This is my story for a contest the RGJ is running for a ticket to Burning Man. Enjoy.
How two sweethearts attended a hippie festival that celebrates life, love and whimsy, and nearly murdered each other right afterward.
“Seriously honey. If you don’t shut up right now I’m running the car into the ditch.”
That was four years ago on a dusty road, while two exhausted people, processing a week of insanity in the desert, were attempting to sort out how to grow together, how to accept change, how to negotiate the teeter-totter of gender balance -and also wondered if anything they owned would ever be clean again. How did we get there and why do we want to go back?
My wife and I just yesterday celebrated our ninth wedding anniversary. We met how most people do in college; I was training to become a minister in a cult, and was attempting to proselytize a fraternity across the street from her sorority. Our infatuation grew into friendship, and friendship into a deep, abiding love. In our traditional roles, my overgrown leader persona matched well with her sweet disposition and tendency towards submissiveness.
After college we were married and moved to Reno, where both of us, adopting the region’s fierce sense of individuality and practicality, questioned our religious calling and decided that a new path fit us better- we just didn’t know what it was so we moved to Guam. Island life was good, but a year later we moved back to Reno and almost immediately a friend of ours gave us a ticket to Burning Man so we could attend their wedding there.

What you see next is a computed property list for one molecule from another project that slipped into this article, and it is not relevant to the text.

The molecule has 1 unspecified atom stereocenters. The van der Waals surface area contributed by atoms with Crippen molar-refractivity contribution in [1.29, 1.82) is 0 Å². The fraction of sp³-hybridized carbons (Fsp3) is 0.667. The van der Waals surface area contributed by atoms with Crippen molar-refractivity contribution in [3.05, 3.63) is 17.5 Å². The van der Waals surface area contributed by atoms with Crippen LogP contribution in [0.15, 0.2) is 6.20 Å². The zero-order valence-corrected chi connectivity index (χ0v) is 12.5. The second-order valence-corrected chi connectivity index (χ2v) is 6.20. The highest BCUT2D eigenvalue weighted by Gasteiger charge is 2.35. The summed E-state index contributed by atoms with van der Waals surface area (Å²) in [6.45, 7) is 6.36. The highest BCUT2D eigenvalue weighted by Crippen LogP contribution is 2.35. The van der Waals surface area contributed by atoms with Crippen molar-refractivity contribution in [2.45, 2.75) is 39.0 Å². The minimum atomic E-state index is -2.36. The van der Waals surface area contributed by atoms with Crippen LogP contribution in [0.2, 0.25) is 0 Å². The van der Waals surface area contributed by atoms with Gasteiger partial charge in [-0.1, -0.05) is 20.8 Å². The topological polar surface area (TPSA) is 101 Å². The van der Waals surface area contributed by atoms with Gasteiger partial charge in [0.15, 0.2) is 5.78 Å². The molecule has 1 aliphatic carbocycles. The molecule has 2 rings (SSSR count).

Our time in Guam had changed us. Without the constraints of our past and without the influence of those who knew us we had developed a very strong desire to choose our own path regardless of convention or judgement of others. This seemed to make us a good fit for the counter-culture festival, so we spent the summer researching online, collecting gear and preparing for our foray into an environment we could only guess about.
We entered Black Rock City at night, car packed to the brim and barely able to even take in the spectacle around us. During that week we witnessed people driving around cupcakes and giant slippers. We rode a massive pirate ship of a party across the giant expanse of the esplanade. We experienced chaos and dust storms and lots of things I won’t include here, and we did it as a team. I learned I actually like to dance. Heidi became more comfortable in her own skin, as it’s OK to wear a little less out there. We strengthened our own bond by taking care of each other and formed new ones with our camp mates by taking care of them too. We can’t remember arguing even once, and we each wanted the other to get the most out of the festival.
Then it came time to leave.
During the festival, we barely had any down time. There was so much for us to see and do we had spent our week in Black Rock City just taking it all in and participating in the adventure there. Now that we were pulling out and heading home, all that excitement and adrenaline was giving way to contemplation, processing our experience and a slight sunburn. As we talked about what the festival meant to each of us, we soon focused our new outlook on the year ahead, and what other adventures we wanted to take together.
Very quickly I realized we weren’t going in the same direction.
“I want do be able to do my own thing.”
It sounded like my wife’s voice, and her lips seemed to have mouthed something along those lines, but it had to be a trick. I checked the radio and it was off. There weren’t any stow-away ventriloquists in the back seat, so I decided to ask her to clarify what I obviously must have mis-heard.